Teresa’s crit­ics could learn from not-so-saintly Go­dric

Winnipeg Free Press - Section D - - FAITH - JOHN LONGHURST Go­dric

I’M not a big fan of nov­els, but I re­ally liked by Fred­er­ick Buech­ner. Pub­lished in 1981, the book is about Saint Go­dric, who lived in the 11th cen­tury in Eng­land. Lit­tle is known about the holy her­mit, who was a sailor and mer­chant be­fore de­vot­ing him­self to a life of prayer.

What we do know was writ­ten by Regi­nald of Durham, who spent time with Go­dric prior to the saint’s death.

In Buech­ner’s re-imag­in­ing of their time to­gether, Regi­nald is set on writ­ing a rev­er­ent tome about Go­dric’s life — the kind that will in­spire the faith­ful.

But Go­dric will have none of it. He re­peat­edly tries to im­press on Regi­nald why he doesn’t de­serve a saintly write-up.

“I started out as rough a peas­ant’s brat and full of cock­adoo­dle­doo as any,” he tells Regi­nald. “I worked un­clean­ness with the best of them or worse. I tum­bled all the maids would suf­fer me and some that scratched and tore like weasels in a net. I planted horns (had sex with other men’s wives) on many a good­man’s brow and jol­lied his lads with tales about it af­ter­ward.”

As for be­ing a mer­chant, he ad­mits to cheat­ing his cus­tomers, thiev­ing, pi­rat­ing and other things that “are bet­ter left un­said.”

Those things may be in the past, but he’s no bet­ter a man to­day, he tells his bi­og­ra­pher.

“Know you this... Go­dric’s no true her­mit but a gad­about within his mind, a lecher in his dreams. Self-seek­ing he is and pea­cock proud. A hyp­ocrite. A ravener of alms and dainty too. A sloth­ful greedy bear. Not wor­thy to be called a ser­vant of the Lord when he treats such ser­vants as he has him­self like dung... all this and worse than this go say of Go­dric in your book.”

Of course, Regi­nald does no such thing. All that re­mains is a won­drous tale of the saintly Go­dric.

Thoughts about Go­dric came to mind re­cently when Mother Teresa — now Saint Teresa — was can­on­ized by the Pope.

From some re­ports, you’d think she was the worst pos­si­ble can­di­date for saint­hood. A French pub­li­ca­tion ac­cused her of glo­ri­fy­ing hu­man suf­fer­ing in­stead of re­liev­ing it, be­ing a penny-pincher with her money and hav­ing ques­tion­able friends in high places.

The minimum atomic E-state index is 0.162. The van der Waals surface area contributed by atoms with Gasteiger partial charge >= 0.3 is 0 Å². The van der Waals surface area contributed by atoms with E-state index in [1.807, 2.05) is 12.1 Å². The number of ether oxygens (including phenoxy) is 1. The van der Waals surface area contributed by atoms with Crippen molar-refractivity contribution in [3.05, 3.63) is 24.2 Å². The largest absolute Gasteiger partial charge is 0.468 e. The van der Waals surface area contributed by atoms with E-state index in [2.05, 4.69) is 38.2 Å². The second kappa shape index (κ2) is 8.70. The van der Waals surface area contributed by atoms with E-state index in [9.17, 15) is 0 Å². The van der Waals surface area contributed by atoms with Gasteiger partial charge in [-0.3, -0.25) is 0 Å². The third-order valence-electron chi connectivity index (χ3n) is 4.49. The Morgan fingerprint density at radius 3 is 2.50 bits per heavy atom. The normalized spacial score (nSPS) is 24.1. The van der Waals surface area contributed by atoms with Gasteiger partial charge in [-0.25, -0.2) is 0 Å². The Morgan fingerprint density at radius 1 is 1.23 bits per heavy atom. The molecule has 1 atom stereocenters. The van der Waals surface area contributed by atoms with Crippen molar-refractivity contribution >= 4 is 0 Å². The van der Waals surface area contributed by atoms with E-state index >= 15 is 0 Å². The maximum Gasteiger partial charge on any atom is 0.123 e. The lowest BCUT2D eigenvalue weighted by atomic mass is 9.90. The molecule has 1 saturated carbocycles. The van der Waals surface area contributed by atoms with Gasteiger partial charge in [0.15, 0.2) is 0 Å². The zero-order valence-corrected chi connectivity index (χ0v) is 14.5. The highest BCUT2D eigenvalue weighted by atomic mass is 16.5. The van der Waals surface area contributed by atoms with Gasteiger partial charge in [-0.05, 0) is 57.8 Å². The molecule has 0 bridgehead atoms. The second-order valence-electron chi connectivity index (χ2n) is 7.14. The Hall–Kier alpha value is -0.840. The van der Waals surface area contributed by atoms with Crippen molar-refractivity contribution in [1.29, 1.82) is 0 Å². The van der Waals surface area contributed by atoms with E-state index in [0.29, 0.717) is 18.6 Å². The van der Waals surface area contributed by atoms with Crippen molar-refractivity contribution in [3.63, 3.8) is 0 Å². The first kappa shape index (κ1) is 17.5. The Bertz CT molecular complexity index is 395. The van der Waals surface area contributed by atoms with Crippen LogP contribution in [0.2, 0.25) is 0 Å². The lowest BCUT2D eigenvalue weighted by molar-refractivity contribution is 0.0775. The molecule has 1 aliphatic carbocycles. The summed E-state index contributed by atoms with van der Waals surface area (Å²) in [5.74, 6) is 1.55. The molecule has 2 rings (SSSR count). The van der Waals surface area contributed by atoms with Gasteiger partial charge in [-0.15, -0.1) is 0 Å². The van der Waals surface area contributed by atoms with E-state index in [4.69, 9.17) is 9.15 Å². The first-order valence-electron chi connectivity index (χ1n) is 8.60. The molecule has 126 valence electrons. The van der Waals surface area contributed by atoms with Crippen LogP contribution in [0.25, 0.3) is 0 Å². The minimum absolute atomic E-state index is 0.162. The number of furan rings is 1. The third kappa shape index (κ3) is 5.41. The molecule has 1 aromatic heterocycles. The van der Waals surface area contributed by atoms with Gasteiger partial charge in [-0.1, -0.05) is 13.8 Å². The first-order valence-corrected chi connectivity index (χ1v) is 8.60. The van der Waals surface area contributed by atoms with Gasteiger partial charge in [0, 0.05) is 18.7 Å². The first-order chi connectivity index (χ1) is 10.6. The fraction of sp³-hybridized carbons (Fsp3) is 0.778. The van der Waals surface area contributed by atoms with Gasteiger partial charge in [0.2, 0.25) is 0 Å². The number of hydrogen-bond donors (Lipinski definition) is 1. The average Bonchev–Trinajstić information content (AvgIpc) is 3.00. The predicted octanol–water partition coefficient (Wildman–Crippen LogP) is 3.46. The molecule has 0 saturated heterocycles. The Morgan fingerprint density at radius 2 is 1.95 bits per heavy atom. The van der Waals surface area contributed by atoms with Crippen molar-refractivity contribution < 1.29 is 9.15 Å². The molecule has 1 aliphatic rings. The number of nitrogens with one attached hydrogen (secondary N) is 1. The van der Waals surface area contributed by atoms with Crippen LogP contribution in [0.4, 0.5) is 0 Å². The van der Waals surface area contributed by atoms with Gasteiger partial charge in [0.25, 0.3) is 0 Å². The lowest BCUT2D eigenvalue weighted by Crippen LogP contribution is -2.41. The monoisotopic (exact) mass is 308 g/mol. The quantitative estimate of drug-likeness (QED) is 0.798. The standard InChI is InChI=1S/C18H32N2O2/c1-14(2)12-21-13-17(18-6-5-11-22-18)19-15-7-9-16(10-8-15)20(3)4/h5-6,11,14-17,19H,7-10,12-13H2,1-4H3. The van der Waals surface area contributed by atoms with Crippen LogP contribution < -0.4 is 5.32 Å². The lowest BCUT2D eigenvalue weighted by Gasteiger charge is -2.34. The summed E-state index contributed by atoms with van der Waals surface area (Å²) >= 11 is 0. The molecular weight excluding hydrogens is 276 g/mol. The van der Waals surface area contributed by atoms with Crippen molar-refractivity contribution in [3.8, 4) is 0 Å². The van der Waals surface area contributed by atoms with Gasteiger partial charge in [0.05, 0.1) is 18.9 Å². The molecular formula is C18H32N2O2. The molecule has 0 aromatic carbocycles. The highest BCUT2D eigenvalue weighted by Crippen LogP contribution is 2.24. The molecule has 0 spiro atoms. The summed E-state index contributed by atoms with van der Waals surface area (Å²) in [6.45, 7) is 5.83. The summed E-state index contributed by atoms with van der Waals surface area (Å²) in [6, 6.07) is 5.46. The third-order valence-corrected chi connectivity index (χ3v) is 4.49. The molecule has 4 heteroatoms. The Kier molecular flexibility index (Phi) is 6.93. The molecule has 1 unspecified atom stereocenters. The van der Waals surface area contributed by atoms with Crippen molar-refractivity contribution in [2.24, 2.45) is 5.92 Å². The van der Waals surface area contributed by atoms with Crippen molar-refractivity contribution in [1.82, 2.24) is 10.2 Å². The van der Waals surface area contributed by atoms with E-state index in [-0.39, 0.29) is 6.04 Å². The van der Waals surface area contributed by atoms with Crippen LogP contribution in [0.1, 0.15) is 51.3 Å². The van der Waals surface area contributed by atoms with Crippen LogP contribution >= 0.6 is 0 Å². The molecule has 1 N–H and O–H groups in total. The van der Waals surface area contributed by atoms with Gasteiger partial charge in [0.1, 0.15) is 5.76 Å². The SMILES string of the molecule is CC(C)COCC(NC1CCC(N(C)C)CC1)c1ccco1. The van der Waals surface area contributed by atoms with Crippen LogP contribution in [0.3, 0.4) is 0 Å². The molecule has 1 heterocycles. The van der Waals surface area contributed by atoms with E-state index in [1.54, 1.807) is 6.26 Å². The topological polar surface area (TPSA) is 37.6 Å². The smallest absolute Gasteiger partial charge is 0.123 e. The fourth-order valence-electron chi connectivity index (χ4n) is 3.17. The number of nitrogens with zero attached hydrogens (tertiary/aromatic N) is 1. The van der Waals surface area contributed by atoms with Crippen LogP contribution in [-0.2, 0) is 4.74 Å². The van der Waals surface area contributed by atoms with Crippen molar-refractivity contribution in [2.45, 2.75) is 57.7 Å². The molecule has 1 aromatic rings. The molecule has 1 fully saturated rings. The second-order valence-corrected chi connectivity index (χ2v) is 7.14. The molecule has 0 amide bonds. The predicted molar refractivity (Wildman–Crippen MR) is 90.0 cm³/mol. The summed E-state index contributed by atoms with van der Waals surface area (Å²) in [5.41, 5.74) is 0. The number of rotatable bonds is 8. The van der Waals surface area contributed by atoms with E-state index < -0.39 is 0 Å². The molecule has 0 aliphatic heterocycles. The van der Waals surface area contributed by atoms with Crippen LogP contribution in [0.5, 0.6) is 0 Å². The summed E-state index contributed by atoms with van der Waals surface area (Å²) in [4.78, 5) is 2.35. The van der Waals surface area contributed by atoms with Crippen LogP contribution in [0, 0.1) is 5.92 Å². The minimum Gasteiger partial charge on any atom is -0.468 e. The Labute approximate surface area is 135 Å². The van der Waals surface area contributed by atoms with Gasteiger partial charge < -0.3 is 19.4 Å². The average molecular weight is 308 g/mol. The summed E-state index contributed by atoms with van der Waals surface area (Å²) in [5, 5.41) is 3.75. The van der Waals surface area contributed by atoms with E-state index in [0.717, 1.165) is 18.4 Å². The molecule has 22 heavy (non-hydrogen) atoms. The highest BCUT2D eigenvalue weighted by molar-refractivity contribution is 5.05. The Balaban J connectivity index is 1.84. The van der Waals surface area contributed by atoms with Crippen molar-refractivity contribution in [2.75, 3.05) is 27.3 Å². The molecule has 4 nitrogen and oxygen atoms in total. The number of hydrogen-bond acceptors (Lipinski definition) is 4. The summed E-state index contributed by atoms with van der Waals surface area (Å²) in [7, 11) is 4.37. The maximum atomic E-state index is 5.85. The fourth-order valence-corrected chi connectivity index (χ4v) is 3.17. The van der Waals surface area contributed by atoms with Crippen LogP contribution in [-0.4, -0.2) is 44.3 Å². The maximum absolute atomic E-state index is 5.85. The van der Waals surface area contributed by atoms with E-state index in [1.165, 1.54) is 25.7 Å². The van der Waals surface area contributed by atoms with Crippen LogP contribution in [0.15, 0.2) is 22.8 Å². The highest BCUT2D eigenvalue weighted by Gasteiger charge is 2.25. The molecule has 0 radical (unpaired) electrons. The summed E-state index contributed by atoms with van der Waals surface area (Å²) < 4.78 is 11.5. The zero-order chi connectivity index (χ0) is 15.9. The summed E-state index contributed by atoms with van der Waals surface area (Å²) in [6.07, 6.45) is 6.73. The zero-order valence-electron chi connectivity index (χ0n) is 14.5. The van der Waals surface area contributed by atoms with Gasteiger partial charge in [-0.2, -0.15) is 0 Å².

Christo­pher Hitchens, in his scathing re­view, called her a “fa­nati­cist, a fun­da­men­tal­ist and a fraud.”

In this news­pa­per, Michael Coren re­peated these charges, ad­ding that she “pro­vided sub-stan­dard med­i­cal care, took money from dic­ta­tors and crim­i­nals and of­ten co­zied up to them, pushed her faith on the vul­ner­a­ble and sick.”

What I think these crit­ics miss is that Saint Teresa, like Go­dric, was hu­man. And hu­mans aren’t perfect.

Saint Teresa seemed to know this. “If I ever be­come a Saint — I will surely be one of ‘dark­ness,’” she wrote in a pri­vate let­ter pub­lished after her death.

“There is so much con­tra­dic­tion in my soul, so deep that it is painful,” she added.

She went on to write about feel­ing not wanted by God, be­ing re­pulsed by God, hav­ing no faith, no love, no zeal.

“Heaven means noth­ing — to me it looks like an empty place,” she wrote. “The thought of it means noth­ing to me and yet this tor­tur­ing long­ing for God. Pray for me please that I keep smil­ing at Him in spite of ev­ery­thing.”

Go­dric, as imag­ined by Buech­ner, couldn’t have said it bet­ter.

In ad­di­tion to Go­dric, Buech­ner mused about saints in his book Wish­ful Think­ing.

“Many peo­ple think of saints as plas­ter saints, men and women of such par­a­lyz­ing virtue that they never thought a nasty thought or did an evil deed their whole lives long,” he wrote.

“As far as I know, real saints never even come close to char­ac­ter­iz­ing them­selves that way.”

The feet of saints, he went on to say, “are as much of clay as every­body else’s, and their saint­hood con­sists less of what they have done than of what God has for some rea­son cho­sen to do through them.”

I think that sums up Saint Teresa pretty well, what­ever her flaws.


Saint Teresa ac­knowl­edged her many im­per­fec­tions long be­fore her crit­ics did.

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